Your poor boyfriend, being approached by Asian-looking people. I am sure they approach with a friendly face and are polite when they’re asking questions. Millions of Chinese speak Mandarin, so if you wanted to talk to someone in that language, why not approach someone who looks Asian – higher chances of hitting the nail on the head!

      Liked by 1 person

  14. Chronologically, my first language was Cantonese. It’s the language spoken by everyone in my family and many of our family friends, and was my predominant language for close to 10 years. Having grown up in Australia, English is now my primary language. I can also speak Mandarin, and there was a time when my attempts to converse in Mandarin would require first a translation from English to Cantonese, then a further translation from Cantonese to Mandarin.

    But Cantonese to me is a purely spoken language. When I read in Chinese, I read in Mandarin because those are the dictionaries I am accustomed to using. Living in a society where it is little used and with little ability to broaden my vocabulary, what was once my mother tongue is now only my third when it comes to proficiency.

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    • It must have been taxing for your brain to translate English to Cantonese and then to Mandarin, but after a while I’m sure you got used to it. Sometimes when I see a Mandarin character or its pin yin, I’d try to think of the Cantonese equivalent and then translate that into English. It doesn’t always work as many Cantonese and Mandarin characters have different tones and inflections that are dependent on context.

      Some say that going back to re-learn a language you were once fluent in but now not so isn’t that hard. I have to agree to some extent: last year I picked up a Malay book for the first time in years. I read the first couple of chapters very slowly, and then was able to pick up speed as the grammar came gushing back to me.

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  15. Believe it or not, my mother language is English. My mother’s family originates from Great Britain. Somewhere way far back there’s to Scotish language too. Also, my father’s heritage is German. Does that mean I have 2 mother languages? I don’t speak much German but can usually get the gist of what someone is saying in German.

    English is the dominate language now. It may stay that way because there’s so many words used in the language that come from other languages. I don’t know what Asian language uses “aso” (spelling is probably off), but it’s commonly used in the US to say that the person understands.

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    • Very interesting background you have there, Glynis. Mother tongue really is up to each individual’s interpretation…just as how certain words in a language have their own meaning to each person. I heard German is one of the harder languages to learn, especially to pronounce.

      I have to agree English will stay the dominant language for now. So many of us regard it with so much esteem and have gotten used to speaking it.

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  16. Nicely written Mabel. I am an Indonesian Chinesse but I can’t speak Chinese or Cantonese. I can speak Indonesian, which is usually called by Bahasa (which isn’t a correct term also but most Indonesian call it that way also). And I speak little bit of English and still learning to do it through the Blog English Club that I was one of the founder.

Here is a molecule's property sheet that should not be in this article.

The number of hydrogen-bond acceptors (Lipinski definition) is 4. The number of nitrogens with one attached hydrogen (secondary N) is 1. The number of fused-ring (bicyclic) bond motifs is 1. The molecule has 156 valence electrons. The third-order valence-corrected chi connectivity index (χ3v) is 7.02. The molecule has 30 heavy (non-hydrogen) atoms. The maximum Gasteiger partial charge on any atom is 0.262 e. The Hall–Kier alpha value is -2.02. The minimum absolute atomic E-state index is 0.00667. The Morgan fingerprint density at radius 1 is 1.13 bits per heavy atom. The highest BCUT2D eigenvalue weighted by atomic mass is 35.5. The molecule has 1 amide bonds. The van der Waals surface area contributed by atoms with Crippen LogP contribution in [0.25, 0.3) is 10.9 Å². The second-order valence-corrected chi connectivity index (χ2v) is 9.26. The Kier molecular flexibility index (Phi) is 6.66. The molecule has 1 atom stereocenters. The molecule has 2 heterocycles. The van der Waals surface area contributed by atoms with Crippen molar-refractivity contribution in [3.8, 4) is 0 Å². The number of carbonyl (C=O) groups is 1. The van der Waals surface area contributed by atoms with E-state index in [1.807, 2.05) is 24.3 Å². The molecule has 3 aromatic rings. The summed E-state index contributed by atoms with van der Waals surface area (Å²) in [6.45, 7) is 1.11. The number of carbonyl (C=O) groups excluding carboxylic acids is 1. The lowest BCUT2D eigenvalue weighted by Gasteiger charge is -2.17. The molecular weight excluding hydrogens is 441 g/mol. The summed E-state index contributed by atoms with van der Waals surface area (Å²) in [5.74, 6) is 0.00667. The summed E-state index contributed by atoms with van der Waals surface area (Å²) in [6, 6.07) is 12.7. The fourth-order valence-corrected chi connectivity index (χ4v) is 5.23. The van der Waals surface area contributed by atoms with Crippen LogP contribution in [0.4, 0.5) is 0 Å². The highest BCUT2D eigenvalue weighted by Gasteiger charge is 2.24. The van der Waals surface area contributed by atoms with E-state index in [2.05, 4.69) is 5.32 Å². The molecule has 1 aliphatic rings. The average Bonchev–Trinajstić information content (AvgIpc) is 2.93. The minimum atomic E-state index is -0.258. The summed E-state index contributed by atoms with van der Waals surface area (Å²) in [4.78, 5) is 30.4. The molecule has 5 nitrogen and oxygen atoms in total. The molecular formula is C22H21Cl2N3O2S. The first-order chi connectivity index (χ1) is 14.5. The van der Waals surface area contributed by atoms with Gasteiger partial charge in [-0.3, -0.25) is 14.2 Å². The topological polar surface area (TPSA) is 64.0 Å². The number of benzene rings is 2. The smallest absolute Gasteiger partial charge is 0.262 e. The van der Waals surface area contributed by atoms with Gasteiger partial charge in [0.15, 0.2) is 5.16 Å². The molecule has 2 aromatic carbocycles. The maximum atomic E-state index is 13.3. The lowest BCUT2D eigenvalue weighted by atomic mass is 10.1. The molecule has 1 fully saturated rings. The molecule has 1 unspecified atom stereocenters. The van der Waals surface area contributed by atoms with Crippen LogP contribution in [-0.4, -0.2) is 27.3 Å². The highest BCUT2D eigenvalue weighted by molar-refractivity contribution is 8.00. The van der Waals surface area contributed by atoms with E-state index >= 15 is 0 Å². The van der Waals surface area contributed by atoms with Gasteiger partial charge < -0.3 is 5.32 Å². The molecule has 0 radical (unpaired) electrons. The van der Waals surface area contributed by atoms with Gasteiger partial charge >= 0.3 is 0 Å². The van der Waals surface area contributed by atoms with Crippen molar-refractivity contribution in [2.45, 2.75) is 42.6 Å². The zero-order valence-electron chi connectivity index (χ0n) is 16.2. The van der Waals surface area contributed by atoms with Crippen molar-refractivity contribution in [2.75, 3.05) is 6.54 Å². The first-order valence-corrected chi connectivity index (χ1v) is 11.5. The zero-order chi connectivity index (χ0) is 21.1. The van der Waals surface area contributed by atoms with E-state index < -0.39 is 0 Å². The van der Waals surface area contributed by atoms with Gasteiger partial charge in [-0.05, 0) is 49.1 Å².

Totally agree that language is changing and has many cultural effect. I am sure you are not using Lah anymore and soon enough when you are in Malaysia, you will talk in Aussie way. Hahaha.

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    • Thank you, Ryan for the nice words and for sharing your background. I’ve met a few Chinese-Indos and they don’t speak a word of Chinese and like you, their first language is Indonesian. From my experiences with them, Indonesian is a must-know for them. It’s the language that reminds them of their roots and values.

      That is amazing to hear you are the founder of the Blog English Club. Your English is great, and I enjoy your blog posts. It seems many in East Asia want to learn English these days.

      Hahaha. I don’t know if I will talk Aussie some day. We will see. For all we know, you may be right.

      Liked by 1 person

  17. I have heard Ni. Hao frequently in Europe the past few years when I travel there. But, a decade or so ago, people in Europe spoke Japanese to us. 🙂

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    • I’m sure the Europeans, and like many others, are being genuinely friendly (albeit ignorant too) when they greet others Ni Hao. I’m assuming they didn’t say it to you….? Interesting they spoke Japanese to you a long time ago.

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      • I remember when we were arriving at Frankfurt, service people at the gate greeted us with Chinese “how are you”, one even had a brief Chinese conversation with us. I was surprised, then I found out from a German in Munich that they have a daily Chinese language TV program between 4 to 5 pm, and lots of people learned Chinese thr. the program. When I was at a market in Nice, people say “Thank you” “How are you” in Chinese to me. That was just three years ago. 🙂

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        • That is strange. And you don’t look like a Chinese person, right? Maybe the service people thought you just came from a holiday to China or were with a group of people who spoke Chinese. Very, very interesting 🙂